TEHRAN, Iran — Hasan Rowhani, the candidate favored by Iranian reformists, won the Iranian presidential elections in a landslide, a source with close connections to the Iranian government said Saturday.
Rowhani, Iran’s former negotiator in nuclear talks with the international community, won 21 million votes, 51 per cent of the ballots, well ahead of runner-up Mohammad Bagher Qalibaf, who won 13 million votes, the source said.
Finishing third was Saeed Jalili, the Iranian government’s current negotiator with the United States and five other countries, the source said. The source could not be identified by name because he was not authorized to speak on the record.
Press TV, a state television network, reported that 80 per cent of the 50 million plus eligible voters, had cast ballots in the contest Friday.
Pre-election polls had indicated that Rowhani, a moderate conservative cleric with wide appeal among the younger generation, might come in first, with Qalibaf, the popular mayor of Tehran, expected to come in second. But most analysts here had not expected him to win a majority outright in the Friday balloting.
Rowhani developed a wide lead from the first results.
Many Iranians had said they’d boycott the voting out of disaffection with the political system. But that disaffection apparently did not hold, as the government twice extended voting hours, first to 8 p.m. and then to 11 p.m. The 80 per cent turnout was unusually high, and the counting took longer than the four to five hours initially estimated. Voting was by paper ballot and each was hand-counted.
As he cast his ballot Friday, Supreme Leader Khamenei rejected U.S. criticism of the election as not being democratic. U.S. Undersecretary of State Wendy Sherman had said last week in an interview with Radio Free Europe that the election “is not, by international standards, free, fair or credible.” She noted that the decision on who could run was made by the Guardians Council, which reports to Khamenei.
“You do not recognize our election? Go to hell!” Khamenei said in apparent response. “Iranians have never cared for the enemy’s remarks.”
Iran’s political rivalries were in evidence to the end. The supreme leader voted when the polls opened at 8 a.m. and urged the nation to cast ballots by noon. Outgoing President Mahmoud Ahmadinejad, who was once Khamenei’s favored politician but sparred with him over political, diplomatic and theological issues at the end, delivered a final riposte by waiting until 5:30 p.m. to vote.
Turnout varied at four polling stations a McClatchy reporter visited Friday morning, with queues stretching out the door at one location – where Iranian state television was doing live broadcasts – and no queues at all in two other locations, one of them the Azam mosque in north-central Tehran.
A second visit to Azam, shortly before it closed at 11 p.m., brought a different picture – a turnout of 4,000, which supervisor Behrang Dolati said was double the number of the 2009 elections. He said most were young people, who’d arrived with their families in late afternoon.
There are no voter registration rolls, and Iranians may vote anywhere in the country.
To protect against fraud, voters must bring their birth certificates, which have additional election pages filled with boxes, one of which an election official stamps, numbers and signs.
At the last election four years ago, when reformist candidate Mir Hossain Mousavi appeared the sure winner, the Interior Ministry reduced his vote and declared that Ahmadinejad had won, leading to nationwide demonstrations, a severe crackdown by security forces and Mousavi being arrested. He’s still under house arrest, along with fellow reformer Mahdi Karroubi.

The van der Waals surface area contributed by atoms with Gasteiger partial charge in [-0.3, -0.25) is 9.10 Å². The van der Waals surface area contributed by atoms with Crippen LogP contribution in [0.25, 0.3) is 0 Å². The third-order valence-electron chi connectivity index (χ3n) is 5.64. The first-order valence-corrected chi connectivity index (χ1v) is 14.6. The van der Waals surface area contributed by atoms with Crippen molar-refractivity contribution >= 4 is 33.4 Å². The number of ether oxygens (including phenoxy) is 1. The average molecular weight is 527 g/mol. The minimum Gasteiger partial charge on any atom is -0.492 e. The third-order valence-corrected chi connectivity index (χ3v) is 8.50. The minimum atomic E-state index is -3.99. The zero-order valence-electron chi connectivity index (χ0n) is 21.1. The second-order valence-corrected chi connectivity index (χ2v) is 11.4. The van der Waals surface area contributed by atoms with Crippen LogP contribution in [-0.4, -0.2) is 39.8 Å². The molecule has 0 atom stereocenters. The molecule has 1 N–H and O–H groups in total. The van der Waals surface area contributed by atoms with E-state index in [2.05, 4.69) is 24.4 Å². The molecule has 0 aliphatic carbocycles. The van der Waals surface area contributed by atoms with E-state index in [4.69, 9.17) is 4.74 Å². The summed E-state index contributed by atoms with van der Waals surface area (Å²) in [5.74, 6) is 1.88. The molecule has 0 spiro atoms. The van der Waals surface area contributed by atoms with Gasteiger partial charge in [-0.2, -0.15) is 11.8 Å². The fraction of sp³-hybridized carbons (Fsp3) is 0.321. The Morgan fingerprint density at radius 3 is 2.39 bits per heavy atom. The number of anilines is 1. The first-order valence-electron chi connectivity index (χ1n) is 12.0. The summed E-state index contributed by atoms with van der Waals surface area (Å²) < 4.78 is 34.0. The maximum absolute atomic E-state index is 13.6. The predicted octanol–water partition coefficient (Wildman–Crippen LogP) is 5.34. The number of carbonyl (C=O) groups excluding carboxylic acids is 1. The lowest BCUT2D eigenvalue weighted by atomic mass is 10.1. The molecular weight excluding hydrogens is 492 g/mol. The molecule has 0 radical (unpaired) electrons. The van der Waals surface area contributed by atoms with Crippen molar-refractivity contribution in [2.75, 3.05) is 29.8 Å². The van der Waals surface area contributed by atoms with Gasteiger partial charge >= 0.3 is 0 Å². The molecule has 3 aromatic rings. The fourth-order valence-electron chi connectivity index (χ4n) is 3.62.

How the Interior Ministry intends to regain credibility for the voting process this year wasn’t yet clear.
The head of election oversight at one location, who declined to give his name because he was uncertain whether he was authorized to talk to a reporter, told McClatchy: “I don’t know what will happen to the results after we transmit them to the Ministry of the Interior, but here, I guarantee the protection of the vote.”
Voters and non-voters alike expressed despair about the economic and political situation, with one exception, a supporter of Jalili, the nuclear negotiator who was the leading hard-liner in the contest.
“I like Jalili because he’s tough,” said Nuri, 29, who’s a university employee. He wouldn’t give his full name for fear of adverse consequences, like many interviewed about the election. “Let the tension (with the international community) continue,” he said. “We don’t care. The sanctions are good for us. We’re having to develop our own economy.”
Ali Ahmadi, 70, a pensioner who’s seen the buying power of his meager monthly income drop by three-quarters because of a currency devaluation, said he, too, would vote for Jalili, “Because I think he will take care of poor people.”
A passer-by overheard some of the conversation. He called out: “They’re all crooks. I (defecate) on Jalili’s father’s grave.”
At Darband, in north Tehran, just below the Alborz mountains, young couples were out strolling, others were on their mountain bikes and elections seemed the farthest thing from their minds. “Whoever is elected, I wish them happiness. I have never voted,” said Hamid, 29, a university teacher. He said he was told that he should vote, but he wouldn’t. But if he did, it would be for Rowhani.
Neda, 27, agreed. “No one of them is eligible, in my mind. Four years ago, I voted for Mousavi, and hoped he could make some changes. You see what happened.”
“People my age are hopeless and cynical about the future,” she added. Many of her friends had left Iran for other countries, and she’s hoping to go to Australia, she said.
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